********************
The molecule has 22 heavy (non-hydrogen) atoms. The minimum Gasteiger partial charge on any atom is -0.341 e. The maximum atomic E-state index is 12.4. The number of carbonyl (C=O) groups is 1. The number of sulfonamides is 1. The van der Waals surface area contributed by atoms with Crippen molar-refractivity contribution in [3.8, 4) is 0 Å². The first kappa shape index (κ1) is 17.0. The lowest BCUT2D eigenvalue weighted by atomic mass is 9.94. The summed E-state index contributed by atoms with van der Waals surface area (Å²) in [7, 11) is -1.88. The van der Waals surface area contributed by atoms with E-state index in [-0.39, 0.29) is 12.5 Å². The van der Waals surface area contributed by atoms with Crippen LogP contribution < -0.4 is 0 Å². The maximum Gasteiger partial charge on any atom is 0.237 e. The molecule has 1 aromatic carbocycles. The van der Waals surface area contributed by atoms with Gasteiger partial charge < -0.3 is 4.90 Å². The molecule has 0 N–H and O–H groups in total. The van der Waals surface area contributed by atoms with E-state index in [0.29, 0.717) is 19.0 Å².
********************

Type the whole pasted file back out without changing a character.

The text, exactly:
The molecule has 22 heavy (non-hydrogen) atoms. The minimum Gasteiger partial charge on any atom is -0.341 e. The maximum atomic E-state index is 12.4. The number of carbonyl (C=O) groups is 1. The number of sulfonamides is 1. The van der Waals surface area contributed by atoms with Crippen molar-refractivity contribution in [3.8, 4) is 0 Å². The first kappa shape index (κ1) is 17.0. The lowest BCUT2D eigenvalue weighted by atomic mass is 9.94. The summed E-state index contributed by atoms with van der Waals surface area (Å²) in [7, 11) is -1.88. The van der Waals surface area contributed by atoms with E-state index in [-0.39, 0.29) is 12.5 Å². The van der Waals surface area contributed by atoms with Crippen LogP contribution < -0.4 is 0 Å². The maximum Gasteiger partial charge on any atom is 0.237 e. The molecule has 1 aromatic carbocycles. The van der Waals surface area contributed by atoms with Gasteiger partial charge < -0.3 is 4.90 Å². The molecule has 0 N–H and O–H groups in total. The van der Waals surface area contributed by atoms with E-state index in [0.29, 0.717) is 19.0 Å².